Ali (El Hedi ben Salem) and Emmi (Brigitte Mira) in Ali: Fear Eats the Soul (1974)

For all the Fassbinder scholar knows that Salem was a violent brute to many (including Fassbinder, who was his boyfriend at the time of shooting), it’s bittersweet how he could tone his flaws down to present such a tender romance between him and the just as incredible Mira. Just looking at a picture, it’s easy to see what’s alienating about their romance in the 1970s (making it just as radical as Fassbinder wanted it to look), but there’s also nothing about the two of them in motion together that doesn’t move the viewer like any other Douglas Sirkian romance. Than Salem and Mira are able to portray humans ignoring how schematically the movie attempts to be a social study of culture shock, xenophobia, and the difficulties of life in Germany for an elder woman and a foreigner and only mix those into the pot of their chemistry is only the better.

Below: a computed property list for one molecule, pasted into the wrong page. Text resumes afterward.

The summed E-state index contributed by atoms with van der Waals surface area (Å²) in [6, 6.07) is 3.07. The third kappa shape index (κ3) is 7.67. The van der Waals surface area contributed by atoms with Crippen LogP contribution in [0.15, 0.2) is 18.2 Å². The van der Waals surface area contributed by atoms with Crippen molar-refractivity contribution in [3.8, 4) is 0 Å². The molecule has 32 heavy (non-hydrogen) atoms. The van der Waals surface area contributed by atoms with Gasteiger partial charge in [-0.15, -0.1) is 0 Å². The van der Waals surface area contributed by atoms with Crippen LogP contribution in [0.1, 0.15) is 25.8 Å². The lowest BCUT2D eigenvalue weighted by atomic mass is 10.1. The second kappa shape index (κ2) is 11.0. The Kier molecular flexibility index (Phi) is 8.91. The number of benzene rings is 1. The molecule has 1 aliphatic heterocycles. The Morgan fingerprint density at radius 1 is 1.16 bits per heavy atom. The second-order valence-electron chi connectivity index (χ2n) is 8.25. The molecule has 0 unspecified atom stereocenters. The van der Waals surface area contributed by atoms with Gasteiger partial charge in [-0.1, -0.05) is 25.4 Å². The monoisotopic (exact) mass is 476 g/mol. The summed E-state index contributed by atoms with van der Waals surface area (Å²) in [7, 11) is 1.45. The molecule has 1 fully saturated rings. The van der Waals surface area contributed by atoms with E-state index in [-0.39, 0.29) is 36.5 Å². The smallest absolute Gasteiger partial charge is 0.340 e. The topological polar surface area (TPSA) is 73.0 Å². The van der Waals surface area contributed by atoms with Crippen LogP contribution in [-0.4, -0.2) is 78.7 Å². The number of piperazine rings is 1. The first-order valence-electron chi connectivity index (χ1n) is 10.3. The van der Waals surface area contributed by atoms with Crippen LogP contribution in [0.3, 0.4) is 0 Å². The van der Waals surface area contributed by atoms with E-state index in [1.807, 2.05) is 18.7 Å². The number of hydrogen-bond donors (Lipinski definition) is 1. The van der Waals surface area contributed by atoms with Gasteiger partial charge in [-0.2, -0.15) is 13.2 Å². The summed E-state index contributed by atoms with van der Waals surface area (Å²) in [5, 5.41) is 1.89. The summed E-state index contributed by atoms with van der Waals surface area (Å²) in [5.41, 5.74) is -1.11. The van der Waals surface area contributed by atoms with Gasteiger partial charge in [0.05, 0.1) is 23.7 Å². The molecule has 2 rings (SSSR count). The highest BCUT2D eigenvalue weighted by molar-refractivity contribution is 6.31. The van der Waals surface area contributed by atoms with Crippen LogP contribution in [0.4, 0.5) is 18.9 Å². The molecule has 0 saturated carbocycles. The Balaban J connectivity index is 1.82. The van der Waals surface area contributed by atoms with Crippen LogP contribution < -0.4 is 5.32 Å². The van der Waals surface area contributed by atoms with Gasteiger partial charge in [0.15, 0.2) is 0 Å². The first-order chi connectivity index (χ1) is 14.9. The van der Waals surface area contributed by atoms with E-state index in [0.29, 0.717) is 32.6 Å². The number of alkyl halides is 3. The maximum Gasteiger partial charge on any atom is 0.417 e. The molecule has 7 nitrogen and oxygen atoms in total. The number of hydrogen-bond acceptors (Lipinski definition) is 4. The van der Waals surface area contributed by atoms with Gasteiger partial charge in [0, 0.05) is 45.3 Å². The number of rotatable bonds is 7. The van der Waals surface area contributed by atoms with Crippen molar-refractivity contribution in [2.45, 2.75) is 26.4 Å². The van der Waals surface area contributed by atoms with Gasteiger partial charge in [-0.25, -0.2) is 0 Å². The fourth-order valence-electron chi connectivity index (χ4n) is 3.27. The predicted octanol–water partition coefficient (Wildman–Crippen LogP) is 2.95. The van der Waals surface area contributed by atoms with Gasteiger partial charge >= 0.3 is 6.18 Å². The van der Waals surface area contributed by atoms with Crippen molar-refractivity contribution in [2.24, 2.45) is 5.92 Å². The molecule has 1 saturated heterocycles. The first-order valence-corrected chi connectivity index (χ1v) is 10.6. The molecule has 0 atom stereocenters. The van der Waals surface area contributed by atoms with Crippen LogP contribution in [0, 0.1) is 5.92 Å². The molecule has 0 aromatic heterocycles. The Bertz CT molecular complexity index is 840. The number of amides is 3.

Jeannie Bueller (Jennifer Grey) and Garth Volbeck (Charlie Sheen) in Ferris Bueller’s Day Off (1986)

Just like we knew Charlie would end up. It’s brief as hell but it’s the most naked kind of sudden young jumping into each other’s faces that 1980s teen cinema would have, right down to Volbeck (and I swear I’m not making up the character name) somehow having enough skeeved out wisdom to tell Jeannie what’s up with her and her brother. There’s no reason for them to be making out by the end, but it’s funny to me.

Man, why couldn’t my holdings be like that?


Jesse (Ethan Hawke) and Celine (Julie Delpy) in the Before series (1995-2013)